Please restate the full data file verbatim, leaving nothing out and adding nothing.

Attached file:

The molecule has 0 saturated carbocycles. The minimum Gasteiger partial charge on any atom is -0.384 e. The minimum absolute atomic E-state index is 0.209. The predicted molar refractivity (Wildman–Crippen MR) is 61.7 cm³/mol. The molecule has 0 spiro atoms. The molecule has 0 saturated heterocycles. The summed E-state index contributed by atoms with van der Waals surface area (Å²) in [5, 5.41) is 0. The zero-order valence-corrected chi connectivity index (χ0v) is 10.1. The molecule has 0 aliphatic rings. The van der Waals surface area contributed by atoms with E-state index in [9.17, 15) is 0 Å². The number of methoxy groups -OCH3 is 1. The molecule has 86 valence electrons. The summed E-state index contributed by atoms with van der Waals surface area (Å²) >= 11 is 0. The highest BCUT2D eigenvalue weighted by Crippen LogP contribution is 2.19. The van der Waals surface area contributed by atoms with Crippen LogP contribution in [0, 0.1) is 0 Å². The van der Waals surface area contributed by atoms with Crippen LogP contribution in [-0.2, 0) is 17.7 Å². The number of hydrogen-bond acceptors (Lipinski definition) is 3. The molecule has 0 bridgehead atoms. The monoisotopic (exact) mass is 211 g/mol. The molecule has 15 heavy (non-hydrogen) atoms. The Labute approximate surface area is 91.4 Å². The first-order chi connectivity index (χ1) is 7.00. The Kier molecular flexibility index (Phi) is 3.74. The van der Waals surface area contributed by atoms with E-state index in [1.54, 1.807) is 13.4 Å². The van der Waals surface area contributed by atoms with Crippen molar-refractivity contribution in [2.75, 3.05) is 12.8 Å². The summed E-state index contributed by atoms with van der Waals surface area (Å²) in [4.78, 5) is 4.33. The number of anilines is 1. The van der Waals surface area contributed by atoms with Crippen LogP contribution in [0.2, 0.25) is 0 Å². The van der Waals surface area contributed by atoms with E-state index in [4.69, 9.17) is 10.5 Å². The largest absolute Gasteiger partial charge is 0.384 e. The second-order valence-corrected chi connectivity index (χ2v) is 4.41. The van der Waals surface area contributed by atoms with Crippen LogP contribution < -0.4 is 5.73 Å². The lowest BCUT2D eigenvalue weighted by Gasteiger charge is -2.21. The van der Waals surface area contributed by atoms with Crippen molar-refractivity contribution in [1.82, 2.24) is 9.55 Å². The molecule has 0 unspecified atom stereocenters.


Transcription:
The molecule has 0 saturated carbocycles. The minimum Gasteiger partial charge on any atom is -0.384 e. The minimum absolute atomic E-state index is 0.209. The predicted molar refractivity (Wildman–Crippen MR) is 61.7 cm³/mol. The molecule has 0 spiro atoms. The molecule has 0 saturated heterocycles. The summed E-state index contributed by atoms with van der Waals surface area (Å²) in [5, 5.41) is 0. The zero-order valence-corrected chi connectivity index (χ0v) is 10.1. The molecule has 0 aliphatic rings. The van der Waals surface area contributed by atoms with E-state index in [9.17, 15) is 0 Å². The number of methoxy groups -OCH3 is 1. The molecule has 86 valence electrons. The summed E-state index contributed by atoms with van der Waals surface area (Å²) >= 11 is 0. The highest BCUT2D eigenvalue weighted by Crippen LogP contribution is 2.19. The van der Waals surface area contributed by atoms with Crippen LogP contribution in [0, 0.1) is 0 Å². The van der Waals surface area contributed by atoms with Crippen LogP contribution in [-0.2, 0) is 17.7 Å². The number of hydrogen-bond acceptors (Lipinski definition) is 3. The molecule has 0 bridgehead atoms. The monoisotopic (exact) mass is 211 g/mol. The molecule has 15 heavy (non-hydrogen) atoms. The Labute approximate surface area is 91.4 Å². The first-order chi connectivity index (χ1) is 7.00. The Kier molecular flexibility index (Phi) is 3.74. The van der Waals surface area contributed by atoms with E-state index in [1.54, 1.807) is 13.4 Å². The van der Waals surface area contributed by atoms with Crippen molar-refractivity contribution in [2.75, 3.05) is 12.8 Å². The summed E-state index contributed by atoms with van der Waals surface area (Å²) in [4.78, 5) is 4.33. The number of anilines is 1. The van der Waals surface area contributed by atoms with Crippen LogP contribution in [0.2, 0.25) is 0 Å². The van der Waals surface area contributed by atoms with E-state index in [4.69, 9.17) is 10.5 Å². The largest absolute Gasteiger partial charge is 0.384 e. The second-order valence-corrected chi connectivity index (χ2v) is 4.41. The van der Waals surface area contributed by atoms with Crippen LogP contribution < -0.4 is 5.73 Å². The lowest BCUT2D eigenvalue weighted by Gasteiger charge is -2.21. The van der Waals surface area contributed by atoms with Crippen molar-refractivity contribution in [1.82, 2.24) is 9.55 Å². The molecule has 0 unspecified atom stereocenters.